POLICE are appealing for help after a swathe of established regional salerooms were hit by a major credit card fraud last month. Victims are now recommending the adoption of a new protocol for regional auctioneers when conducting ‘cardholder not present’ credit card transactions.
The case is the most serious of its type in recent memory. Auctioneers in Derbyshire, Wiltshire, Avon, Sussex, Berkshire, Shropshire and London are all understood to have been duped in late October, accepting card payments for five-figure sums for which they are now liable. A Somerset auctioneer was also the subject of attempted fraud.
The same modus operandi was used on each occasion. A man using a number of different names including Alistair Goldsmith, Richard Baker and James Baker contacted the auction house requesting to bid by telephone on diamond jewellery lots and high-value watches. In addition to supplying contact numbers, he offered to provide copies of his passport and driving licence by email or fax. After bidding successfully (or in two cases purchasing unsold items after the sale), the accounts were promptly settled by part-payments on a number of different credit cards, with a courier collecting the merchandise immediately or on the following day.
Some days later, each of the auction houses was contacted by credit card services provider Streamline and told the transactions might be fraudulent (at least one of the cards used was on the cloned list).
Subsequent investigation suggested the identification documents were counterfeit and the London address provided was a derelict house in Mitcham.
As the cardholder was not present when the transactions were made, the auctioneers are liable for any losses and hold little hope of recovering the stolen goods. The diamonds obtained by this deception will be virtually untraceable when removed from their mounts and recut.
Credit card providers say the auctioneers erred when agreeing to accept payment over the telephone across various cards, some of which were declined. In these circumstances the warning bells should have rung, but in practice such scenarios are not unknown when dealing with bona fide members of the trade.
The auctioneers concerned have all expressed frustration that on such occasions competition laws and the Data Protection Act prevent them from exchanging information regarding problem bidders, and in this case allowed the fraudster to operate for two weeks and at numerous salerooms.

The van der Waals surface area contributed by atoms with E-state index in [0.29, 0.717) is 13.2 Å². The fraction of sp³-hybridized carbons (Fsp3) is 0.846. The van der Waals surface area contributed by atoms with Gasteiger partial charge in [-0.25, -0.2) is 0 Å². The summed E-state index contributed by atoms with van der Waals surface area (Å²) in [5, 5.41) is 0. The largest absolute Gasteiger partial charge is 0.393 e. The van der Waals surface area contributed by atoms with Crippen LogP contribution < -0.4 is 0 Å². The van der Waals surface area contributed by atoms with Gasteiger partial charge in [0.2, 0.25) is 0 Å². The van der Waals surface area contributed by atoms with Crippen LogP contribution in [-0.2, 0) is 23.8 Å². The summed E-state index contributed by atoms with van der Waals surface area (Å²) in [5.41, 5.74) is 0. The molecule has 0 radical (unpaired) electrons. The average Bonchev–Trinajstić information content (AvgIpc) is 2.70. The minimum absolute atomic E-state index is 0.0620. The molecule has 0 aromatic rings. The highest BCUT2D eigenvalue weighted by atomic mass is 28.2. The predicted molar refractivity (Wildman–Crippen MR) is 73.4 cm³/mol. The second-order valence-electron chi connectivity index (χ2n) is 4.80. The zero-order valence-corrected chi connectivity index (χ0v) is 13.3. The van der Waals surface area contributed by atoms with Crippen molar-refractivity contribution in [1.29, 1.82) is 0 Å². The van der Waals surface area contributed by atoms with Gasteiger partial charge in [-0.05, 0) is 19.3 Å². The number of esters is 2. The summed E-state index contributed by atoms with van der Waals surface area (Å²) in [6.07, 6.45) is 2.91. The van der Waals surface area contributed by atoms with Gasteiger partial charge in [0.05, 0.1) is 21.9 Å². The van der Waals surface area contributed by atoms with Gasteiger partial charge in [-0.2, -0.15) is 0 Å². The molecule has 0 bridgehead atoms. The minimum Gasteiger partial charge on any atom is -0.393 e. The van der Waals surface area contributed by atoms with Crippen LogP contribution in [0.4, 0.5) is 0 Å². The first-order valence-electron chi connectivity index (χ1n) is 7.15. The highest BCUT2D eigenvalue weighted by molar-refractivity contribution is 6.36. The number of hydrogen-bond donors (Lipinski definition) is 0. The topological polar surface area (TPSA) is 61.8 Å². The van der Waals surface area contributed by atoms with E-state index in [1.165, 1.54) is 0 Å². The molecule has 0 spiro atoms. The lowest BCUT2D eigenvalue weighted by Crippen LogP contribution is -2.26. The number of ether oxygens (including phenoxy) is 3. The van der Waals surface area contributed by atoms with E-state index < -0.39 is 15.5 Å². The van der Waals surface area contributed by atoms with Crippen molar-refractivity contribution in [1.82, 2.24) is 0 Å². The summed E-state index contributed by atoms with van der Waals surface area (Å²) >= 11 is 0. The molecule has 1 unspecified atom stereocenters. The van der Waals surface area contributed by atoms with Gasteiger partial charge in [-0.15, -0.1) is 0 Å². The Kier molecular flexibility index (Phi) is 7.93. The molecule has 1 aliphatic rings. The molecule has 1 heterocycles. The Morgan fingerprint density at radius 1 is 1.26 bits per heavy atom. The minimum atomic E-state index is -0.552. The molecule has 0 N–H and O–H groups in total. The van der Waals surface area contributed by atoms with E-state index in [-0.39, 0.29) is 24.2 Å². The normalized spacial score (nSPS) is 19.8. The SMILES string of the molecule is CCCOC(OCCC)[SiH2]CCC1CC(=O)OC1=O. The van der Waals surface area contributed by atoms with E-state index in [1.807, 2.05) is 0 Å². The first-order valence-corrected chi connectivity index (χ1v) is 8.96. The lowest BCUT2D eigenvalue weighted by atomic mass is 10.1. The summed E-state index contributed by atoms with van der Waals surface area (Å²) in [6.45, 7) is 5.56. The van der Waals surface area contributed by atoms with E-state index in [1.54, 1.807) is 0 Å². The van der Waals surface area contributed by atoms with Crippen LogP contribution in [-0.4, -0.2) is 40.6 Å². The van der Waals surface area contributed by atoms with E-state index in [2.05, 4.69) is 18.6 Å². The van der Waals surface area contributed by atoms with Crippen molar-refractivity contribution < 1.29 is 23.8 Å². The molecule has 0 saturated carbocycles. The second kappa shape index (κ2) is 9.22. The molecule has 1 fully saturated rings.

Moreover, to guard against similar damage in the future, they expressed the need to adopt new industry-wide protocols when dealing with 'persons unknown' asking to pay by credit card. These may be prove unpopular in a business that has long operated on trust but are wholly understandable, both in the light of recent events and the increasing popularity of absentee bidding.
In the light of the October credit card fraud, Halls of Shrewsbury have already introduced a new protocol for dealing with purchasers unknown to the firm. Other regional auctioneers should consider exercising similar precautions and contact their bank for up-to-date security advice.
Click here to view a summary the Halls protocol.
The police enquiry is in its early stages but DC Amanda Carver of the Wiltshire Police is urging auction houses to be very cautious when accepting bids from new clients who ask to bid and pay in this way.
If any auction houses have been approached with this method of operation, whether or not any offences have actually occurred, she asked if they could contact her on 0845 408 7000 ext 722544 or Amanda.firstname.lastname@example.org
• This comes after a case was recently heard in the High Court surrounding the issue of credit card authorisation when a London dealer took legal action against Natwest/RBS after he lost £359,000 worth of jewellery to a fraudster.
The dispute arose after Mr Casey Conway of Hatton Garden precious metals dealers Do-Buy 925 was offered a debit card as payment for a high value diamond ring and suite of jewellery. The prospective buyer provided a passport as identification but, after the chip and pin mechanism was unable to process such a large amount, Mr Conway phoned the bank to get authorisation for the transaction before releasing the goods.
After receiving confirmation from the bank, including an authorisation code for the transaction, he released the goods only to find out later that the transaction was declared invalid.
The six-day hearing for the case concluded on October 28 and both sides are awaiting a ruling. If Natwest lose the case it is expected they will appeal as the case could act as a legal precedent for banks to guarantee transactions.